Cell Phone Signal Repeater / Booster / Femtocell

An outside pole mounted aerial picks up RF signals which are then filtered, amplified and re-transmitted through a second inside aerial.

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In more remote areas it is often not financially viable for the cell network operator to build extra base stations for a small number of people and their phones/modems etc. Fortunately, this is not the end of the road as we can, in theory, build our own base stations and even create our own cells.
There are currently available two groups of devices that already claim to do this, one of which is reassuringly expensive and the other is just plain illegal! This project aims to democratise the situation enabling cost effective, hackable devices to be built that not only work properly but also conform to the telecoms regulations.
Searching the Interweb, I found very little useful information on how to do this project and so have had to delve into the dark world of RF (Radio Frequency) and try and understand how exactly our cell phones work. Apart from the theory, there are also many practical obstacles such as the extremely small size of components.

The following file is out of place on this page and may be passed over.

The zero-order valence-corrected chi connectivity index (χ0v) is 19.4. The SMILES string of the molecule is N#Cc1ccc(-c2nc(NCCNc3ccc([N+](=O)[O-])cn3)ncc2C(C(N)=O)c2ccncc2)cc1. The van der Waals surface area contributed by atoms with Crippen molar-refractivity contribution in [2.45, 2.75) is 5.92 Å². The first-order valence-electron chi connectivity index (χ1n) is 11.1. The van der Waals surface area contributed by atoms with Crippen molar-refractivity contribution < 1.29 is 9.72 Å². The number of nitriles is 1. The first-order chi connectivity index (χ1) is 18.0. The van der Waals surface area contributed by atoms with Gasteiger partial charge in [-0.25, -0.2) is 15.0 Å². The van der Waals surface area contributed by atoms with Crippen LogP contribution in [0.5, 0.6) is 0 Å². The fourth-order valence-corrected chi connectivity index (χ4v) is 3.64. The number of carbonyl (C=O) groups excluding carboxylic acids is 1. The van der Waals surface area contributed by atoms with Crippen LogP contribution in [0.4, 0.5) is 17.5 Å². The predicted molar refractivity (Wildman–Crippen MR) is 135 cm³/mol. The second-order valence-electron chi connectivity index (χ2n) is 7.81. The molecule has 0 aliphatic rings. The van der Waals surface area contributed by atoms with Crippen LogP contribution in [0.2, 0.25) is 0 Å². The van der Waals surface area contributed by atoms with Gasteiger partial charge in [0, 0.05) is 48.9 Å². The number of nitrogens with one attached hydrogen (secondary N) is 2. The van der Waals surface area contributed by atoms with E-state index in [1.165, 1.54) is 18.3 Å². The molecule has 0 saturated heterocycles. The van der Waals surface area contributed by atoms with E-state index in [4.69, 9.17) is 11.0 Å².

Here is a basic diagram of how the device 'should' work:The band pass filters (BPF) only allow the desired frequency ranges to go into the amps and so makes them much more efficient, otherwise they would be trying to amplify all the local radio stations etc. The amps may or may not need to be cascaded and there may or may not need to be other building blocks in the set up.

Fortunately, at the moment at least, there is no complicated coding as the main variable gain amp can be controlled by using 6 digital pins on an Arduino in conjunction with a simple truth table. This will be explained a bit later on when I have actually got it to work (hopefully).

There are 2 'received signal strength indicator' blocks (RSSIs) which send analogue signals to the Arduino telling it how good or bad the signals on the two aerials are. If the external signal is good for some reason, for example if it's just started to rain, then the amp is turned down so as not to send very strong signals to the cell base station or to the phone. Simply turning up the gain to full can have serious side effects such as locking up the phone or, yes, locking up the cell base station, in which case you're in serious trouble!

There is a certain amount of risk in the project in that for one, it may just not work at all or two, that it may be too simplistic. Personally, I prefer option two and I'm fully prepared to go down a completely different route if necessary. If the project fails then as long as I know why it failed then I have learnt something!